William Prout

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Prout, William,

1785–1850, English chemist and physician. Prout's hypothesis, advanced in 1815–16, suggested that atomic weights of elements are multiples of that of hydrogen and that elements are formed by a condensation or grouping of hydrogen atoms. Later work on the determination of atomic weights showed that part of the hypothesis does, in general, apply. Prout won contemporary renown for his demonstration (1823) of the presence of free hydrochloric acid in the gastric juice of the stomach. He wrote many papers on the chemistry of the blood and urine.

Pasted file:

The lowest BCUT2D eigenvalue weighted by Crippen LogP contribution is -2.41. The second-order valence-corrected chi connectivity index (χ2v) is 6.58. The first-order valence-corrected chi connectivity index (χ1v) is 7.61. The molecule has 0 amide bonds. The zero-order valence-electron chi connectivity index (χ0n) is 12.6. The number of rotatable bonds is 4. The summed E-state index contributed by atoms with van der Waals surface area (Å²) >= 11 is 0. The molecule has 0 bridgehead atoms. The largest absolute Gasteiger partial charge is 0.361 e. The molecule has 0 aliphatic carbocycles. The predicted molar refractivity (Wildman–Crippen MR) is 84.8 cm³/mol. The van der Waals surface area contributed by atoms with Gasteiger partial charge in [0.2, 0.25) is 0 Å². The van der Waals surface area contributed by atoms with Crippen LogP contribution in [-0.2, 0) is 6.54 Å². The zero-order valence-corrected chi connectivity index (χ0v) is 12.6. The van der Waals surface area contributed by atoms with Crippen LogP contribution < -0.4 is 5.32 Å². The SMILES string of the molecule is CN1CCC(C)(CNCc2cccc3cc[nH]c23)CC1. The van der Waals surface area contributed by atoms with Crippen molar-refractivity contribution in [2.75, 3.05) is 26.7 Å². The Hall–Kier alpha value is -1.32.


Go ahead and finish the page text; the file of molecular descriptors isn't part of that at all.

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William Prout, who also entered Guy's in 1811, understood this clearly.
The life and work of William Prout. Med Hist 1965; IX:101-26.
William Prout: early 19th century physician-chemist.
In 1824, William Prout showed that the acid of the gastric juice was hydrochloric acid.
William Prout and the discovery of hydrochloric acid in the gastric juice.
This approach was extended by William Prout, who at Marcet's request had analyzed the black urine in the earliest description of alcaptonuria.
William Prout (1785-1850) is known for his discovery of the nature of the acid in the stomachs of animals.